Fundamentally, these three strands are woven together to the detriment of the migrant. Often rescued migrants criminialised by the smugglerisation of their rescuers are returned home by the Libyan Coast Guard with European support. This means that the nations that would otherwise provide a new home for the migrants need not accept these desperate people nor expel them in "push-back operations". Rescue and capture must be separated to allow those in need a chance of a new life.
Garelli, G. and Tazzioli, M. (2020) 'Rescuing, kidnapping, and criminalising. Migration containment in the Mediterranean', Int. J. Migration and Border Studies, Vol. 6, No. 4, pp.280–297.
- Nuclear stakeholders in Korea
Could corruption in the nuclear industry lead to a radiological emergency in Korea should it face a major natural disaster, such as the earthquake and ensuing tsunami that rocked Japan in 2011? New research published in the International Journal Business Continuity and Risk Management looks at the worst-case scenarios in the context of apparent corporate corruption that has led to the use of defective components. The current nuclear power inventory is capable of surviving a magnitude 6.5 earthquake and only three plants built since 2013 could withstand damage from up to a magnitude 6.9. Given that it was a magnitude 9.0 earthquake in the region that led to the tsunami that devastated Japan, the research suggests that Korea is not free of danger when it comes to earthquakes affecting its nuclear plants.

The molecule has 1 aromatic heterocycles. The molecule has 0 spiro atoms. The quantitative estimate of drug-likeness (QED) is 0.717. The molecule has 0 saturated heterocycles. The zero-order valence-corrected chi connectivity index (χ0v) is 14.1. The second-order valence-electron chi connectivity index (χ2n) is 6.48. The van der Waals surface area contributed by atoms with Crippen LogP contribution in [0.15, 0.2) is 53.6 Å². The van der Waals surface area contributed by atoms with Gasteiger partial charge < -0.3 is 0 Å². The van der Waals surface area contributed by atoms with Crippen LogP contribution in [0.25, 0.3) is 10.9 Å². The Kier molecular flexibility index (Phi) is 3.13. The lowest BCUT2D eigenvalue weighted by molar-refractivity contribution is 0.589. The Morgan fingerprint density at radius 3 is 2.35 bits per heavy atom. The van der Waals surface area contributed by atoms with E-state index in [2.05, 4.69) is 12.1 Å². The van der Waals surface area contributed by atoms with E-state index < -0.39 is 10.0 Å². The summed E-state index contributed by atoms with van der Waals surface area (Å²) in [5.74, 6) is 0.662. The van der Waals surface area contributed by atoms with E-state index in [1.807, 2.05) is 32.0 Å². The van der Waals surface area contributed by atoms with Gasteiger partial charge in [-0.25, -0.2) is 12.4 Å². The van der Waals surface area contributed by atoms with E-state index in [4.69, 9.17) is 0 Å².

Kyoo-Man Ha of the Department of Public Policy and Management at Pusan National University in Busan, South Korea, has looked at self-interest and all-interest management practices across the nuclear power industry. The local "stakeholders" might be seen as the nuclear power plant operating company, local government, non-governmental organisations (NGOs), and residents. But, there is, of course, an international perspective too as a major incident at a nuclear power station can affect the neighbouring countries and even the rest of the world if there is a sufficient large disaster that leads to the release of radioactive material into the environment, the oceans, and the atmosphere.